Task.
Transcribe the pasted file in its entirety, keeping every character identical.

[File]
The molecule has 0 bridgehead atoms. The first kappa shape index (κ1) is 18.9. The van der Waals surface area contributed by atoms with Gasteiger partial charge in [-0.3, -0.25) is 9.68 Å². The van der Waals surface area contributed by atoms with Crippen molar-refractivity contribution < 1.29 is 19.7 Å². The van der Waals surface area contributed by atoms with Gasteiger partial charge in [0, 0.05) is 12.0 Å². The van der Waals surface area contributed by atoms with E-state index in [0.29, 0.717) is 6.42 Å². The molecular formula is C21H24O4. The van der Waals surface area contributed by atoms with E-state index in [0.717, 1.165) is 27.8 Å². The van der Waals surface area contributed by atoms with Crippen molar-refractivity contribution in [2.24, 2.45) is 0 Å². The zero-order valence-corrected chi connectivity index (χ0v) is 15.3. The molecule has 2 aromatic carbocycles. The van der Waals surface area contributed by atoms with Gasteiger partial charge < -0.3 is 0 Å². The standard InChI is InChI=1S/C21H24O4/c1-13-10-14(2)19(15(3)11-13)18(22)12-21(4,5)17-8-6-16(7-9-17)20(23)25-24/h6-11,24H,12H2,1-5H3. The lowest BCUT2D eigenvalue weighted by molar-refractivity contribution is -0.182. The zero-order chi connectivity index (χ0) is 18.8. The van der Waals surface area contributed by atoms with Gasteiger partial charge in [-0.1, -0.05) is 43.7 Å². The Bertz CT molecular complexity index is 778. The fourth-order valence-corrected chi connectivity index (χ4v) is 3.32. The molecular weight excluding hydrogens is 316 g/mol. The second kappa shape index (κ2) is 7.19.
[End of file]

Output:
The molecule has 0 bridgehead atoms. The first kappa shape index (κ1) is 18.9. The van der Waals surface area contributed by atoms with Gasteiger partial charge in [-0.3, -0.25) is 9.68 Å². The van der Waals surface area contributed by atoms with Crippen molar-refractivity contribution < 1.29 is 19.7 Å². The van der Waals surface area contributed by atoms with Gasteiger partial charge in [0, 0.05) is 12.0 Å². The van der Waals surface area contributed by atoms with E-state index in [0.29, 0.717) is 6.42 Å². The molecular formula is C21H24O4. The van der Waals surface area contributed by atoms with E-state index in [0.717, 1.165) is 27.8 Å². The van der Waals surface area contributed by atoms with Crippen molar-refractivity contribution in [2.24, 2.45) is 0 Å². The zero-order valence-corrected chi connectivity index (χ0v) is 15.3. The molecule has 2 aromatic carbocycles. The van der Waals surface area contributed by atoms with Gasteiger partial charge < -0.3 is 0 Å². The standard InChI is InChI=1S/C21H24O4/c1-13-10-14(2)19(15(3)11-13)18(22)12-21(4,5)17-8-6-16(7-9-17)20(23)25-24/h6-11,24H,12H2,1-5H3. The lowest BCUT2D eigenvalue weighted by molar-refractivity contribution is -0.182. The zero-order chi connectivity index (χ0) is 18.8. The van der Waals surface area contributed by atoms with Gasteiger partial charge in [-0.1, -0.05) is 43.7 Å². The Bertz CT molecular complexity index is 778. The fourth-order valence-corrected chi connectivity index (χ4v) is 3.32. The molecular weight excluding hydrogens is 316 g/mol. The second kappa shape index (κ2) is 7.19.